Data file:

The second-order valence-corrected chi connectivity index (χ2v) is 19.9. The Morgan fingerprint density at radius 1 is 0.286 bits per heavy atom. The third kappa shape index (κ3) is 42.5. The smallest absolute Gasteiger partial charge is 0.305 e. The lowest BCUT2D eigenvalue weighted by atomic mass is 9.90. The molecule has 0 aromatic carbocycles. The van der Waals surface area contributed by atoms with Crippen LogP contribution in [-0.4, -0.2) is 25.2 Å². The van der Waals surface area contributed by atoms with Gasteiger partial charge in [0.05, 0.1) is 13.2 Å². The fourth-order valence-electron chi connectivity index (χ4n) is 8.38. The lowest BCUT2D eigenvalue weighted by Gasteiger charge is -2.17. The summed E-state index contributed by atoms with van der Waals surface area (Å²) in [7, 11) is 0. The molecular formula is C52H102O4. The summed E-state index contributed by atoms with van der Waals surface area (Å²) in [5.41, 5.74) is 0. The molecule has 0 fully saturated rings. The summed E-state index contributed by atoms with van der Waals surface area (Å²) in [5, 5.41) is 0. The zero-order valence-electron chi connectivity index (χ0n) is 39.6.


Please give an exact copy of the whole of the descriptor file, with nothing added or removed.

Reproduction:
The second-order valence-corrected chi connectivity index (χ2v) is 19.9. The Morgan fingerprint density at radius 1 is 0.286 bits per heavy atom. The third kappa shape index (κ3) is 42.5. The smallest absolute Gasteiger partial charge is 0.305 e. The lowest BCUT2D eigenvalue weighted by atomic mass is 9.90. The molecule has 0 aromatic carbocycles. The van der Waals surface area contributed by atoms with Crippen LogP contribution in [-0.4, -0.2) is 25.2 Å². The van der Waals surface area contributed by atoms with Gasteiger partial charge in [0.05, 0.1) is 13.2 Å². The fourth-order valence-electron chi connectivity index (χ4n) is 8.38. The lowest BCUT2D eigenvalue weighted by Gasteiger charge is -2.17. The summed E-state index contributed by atoms with van der Waals surface area (Å²) in [7, 11) is 0. The molecular formula is C52H102O4. The summed E-state index contributed by atoms with van der Waals surface area (Å²) in [5.41, 5.74) is 0. The molecule has 0 fully saturated rings. The summed E-state index contributed by atoms with van der Waals surface area (Å²) in [5, 5.41) is 0. The zero-order valence-electron chi connectivity index (χ0n) is 39.6.